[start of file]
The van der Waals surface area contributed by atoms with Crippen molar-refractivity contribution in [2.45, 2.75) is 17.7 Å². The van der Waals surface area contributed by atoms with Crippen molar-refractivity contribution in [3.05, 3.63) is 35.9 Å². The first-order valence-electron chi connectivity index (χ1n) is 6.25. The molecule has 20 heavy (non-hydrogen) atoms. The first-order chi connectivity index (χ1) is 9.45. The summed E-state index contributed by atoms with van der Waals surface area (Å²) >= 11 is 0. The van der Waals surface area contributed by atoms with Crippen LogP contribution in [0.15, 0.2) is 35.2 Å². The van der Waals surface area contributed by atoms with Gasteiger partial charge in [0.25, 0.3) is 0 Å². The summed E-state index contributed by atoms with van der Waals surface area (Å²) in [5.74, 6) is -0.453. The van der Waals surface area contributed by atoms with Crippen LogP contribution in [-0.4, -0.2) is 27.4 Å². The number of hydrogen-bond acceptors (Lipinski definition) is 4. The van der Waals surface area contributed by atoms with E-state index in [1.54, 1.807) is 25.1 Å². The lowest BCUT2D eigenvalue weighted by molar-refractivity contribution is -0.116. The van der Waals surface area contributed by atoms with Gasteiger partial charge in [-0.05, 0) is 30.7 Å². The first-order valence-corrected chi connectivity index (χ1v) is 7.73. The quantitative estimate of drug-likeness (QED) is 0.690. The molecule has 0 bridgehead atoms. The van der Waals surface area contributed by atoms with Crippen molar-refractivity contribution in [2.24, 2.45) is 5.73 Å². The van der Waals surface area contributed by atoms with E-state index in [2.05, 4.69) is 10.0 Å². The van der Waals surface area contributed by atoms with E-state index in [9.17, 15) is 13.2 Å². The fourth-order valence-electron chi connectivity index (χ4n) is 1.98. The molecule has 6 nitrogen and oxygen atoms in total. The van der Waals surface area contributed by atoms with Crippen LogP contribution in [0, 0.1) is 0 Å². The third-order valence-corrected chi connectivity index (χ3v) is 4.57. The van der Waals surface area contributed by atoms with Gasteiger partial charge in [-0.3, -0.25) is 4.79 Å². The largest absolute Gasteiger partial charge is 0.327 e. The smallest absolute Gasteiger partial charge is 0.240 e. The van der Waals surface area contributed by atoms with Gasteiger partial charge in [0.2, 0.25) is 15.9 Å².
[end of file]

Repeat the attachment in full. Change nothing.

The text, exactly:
The van der Waals surface area contributed by atoms with Crippen molar-refractivity contribution in [2.45, 2.75) is 17.7 Å². The van der Waals surface area contributed by atoms with Crippen molar-refractivity contribution in [3.05, 3.63) is 35.9 Å². The first-order valence-electron chi connectivity index (χ1n) is 6.25. The molecule has 20 heavy (non-hydrogen) atoms. The first-order chi connectivity index (χ1) is 9.45. The summed E-state index contributed by atoms with van der Waals surface area (Å²) >= 11 is 0. The van der Waals surface area contributed by atoms with Crippen LogP contribution in [0.15, 0.2) is 35.2 Å². The van der Waals surface area contributed by atoms with Gasteiger partial charge in [0.25, 0.3) is 0 Å². The summed E-state index contributed by atoms with van der Waals surface area (Å²) in [5.74, 6) is -0.453. The van der Waals surface area contributed by atoms with Crippen LogP contribution in [-0.4, -0.2) is 27.4 Å². The number of hydrogen-bond acceptors (Lipinski definition) is 4. The van der Waals surface area contributed by atoms with E-state index in [1.54, 1.807) is 25.1 Å². The lowest BCUT2D eigenvalue weighted by molar-refractivity contribution is -0.116. The van der Waals surface area contributed by atoms with Gasteiger partial charge in [-0.05, 0) is 30.7 Å². The first-order valence-corrected chi connectivity index (χ1v) is 7.73. The quantitative estimate of drug-likeness (QED) is 0.690. The molecule has 0 bridgehead atoms. The van der Waals surface area contributed by atoms with Crippen molar-refractivity contribution in [2.24, 2.45) is 5.73 Å². The van der Waals surface area contributed by atoms with E-state index in [2.05, 4.69) is 10.0 Å². The van der Waals surface area contributed by atoms with E-state index in [9.17, 15) is 13.2 Å². The fourth-order valence-electron chi connectivity index (χ4n) is 1.98. The molecule has 6 nitrogen and oxygen atoms in total. The van der Waals surface area contributed by atoms with Crippen LogP contribution in [0, 0.1) is 0 Å². The third-order valence-corrected chi connectivity index (χ3v) is 4.57. The van der Waals surface area contributed by atoms with Gasteiger partial charge in [-0.3, -0.25) is 4.79 Å². The largest absolute Gasteiger partial charge is 0.327 e. The smallest absolute Gasteiger partial charge is 0.240 e. The van der Waals surface area contributed by atoms with Gasteiger partial charge in [0.2, 0.25) is 15.9 Å².